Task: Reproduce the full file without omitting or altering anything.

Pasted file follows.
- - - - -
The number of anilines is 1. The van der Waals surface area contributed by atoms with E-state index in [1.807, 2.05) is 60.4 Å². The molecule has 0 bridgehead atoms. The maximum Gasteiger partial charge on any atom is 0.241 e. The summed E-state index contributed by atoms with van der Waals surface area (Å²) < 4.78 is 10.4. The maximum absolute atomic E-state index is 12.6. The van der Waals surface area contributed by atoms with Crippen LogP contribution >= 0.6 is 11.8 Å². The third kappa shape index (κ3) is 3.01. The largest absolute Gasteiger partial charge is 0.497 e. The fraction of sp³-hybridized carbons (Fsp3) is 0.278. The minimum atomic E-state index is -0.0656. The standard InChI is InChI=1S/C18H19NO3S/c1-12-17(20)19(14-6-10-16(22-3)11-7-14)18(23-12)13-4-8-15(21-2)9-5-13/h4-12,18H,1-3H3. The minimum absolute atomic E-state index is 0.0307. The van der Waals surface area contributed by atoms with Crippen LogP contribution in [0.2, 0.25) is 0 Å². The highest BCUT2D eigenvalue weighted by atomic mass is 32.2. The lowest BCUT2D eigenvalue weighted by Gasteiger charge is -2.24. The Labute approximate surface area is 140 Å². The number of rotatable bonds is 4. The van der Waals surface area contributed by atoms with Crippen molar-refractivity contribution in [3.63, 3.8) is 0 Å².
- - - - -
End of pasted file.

The number of anilines is 1. The van der Waals surface area contributed by atoms with E-state index in [1.807, 2.05) is 60.4 Å². The molecule has 0 bridgehead atoms. The maximum Gasteiger partial charge on any atom is 0.241 e. The summed E-state index contributed by atoms with van der Waals surface area (Å²) < 4.78 is 10.4. The maximum absolute atomic E-state index is 12.6. The van der Waals surface area contributed by atoms with Crippen LogP contribution >= 0.6 is 11.8 Å². The third kappa shape index (κ3) is 3.01. The largest absolute Gasteiger partial charge is 0.497 e. The fraction of sp³-hybridized carbons (Fsp3) is 0.278. The minimum atomic E-state index is -0.0656. The standard InChI is InChI=1S/C18H19NO3S/c1-12-17(20)19(14-6-10-16(22-3)11-7-14)18(23-12)13-4-8-15(21-2)9-5-13/h4-12,18H,1-3H3. The minimum absolute atomic E-state index is 0.0307. The van der Waals surface area contributed by atoms with Crippen LogP contribution in [0.2, 0.25) is 0 Å². The highest BCUT2D eigenvalue weighted by atomic mass is 32.2. The lowest BCUT2D eigenvalue weighted by Gasteiger charge is -2.24. The Labute approximate surface area is 140 Å². The number of rotatable bonds is 4. The van der Waals surface area contributed by atoms with Crippen molar-refractivity contribution in [3.63, 3.8) is 0 Å².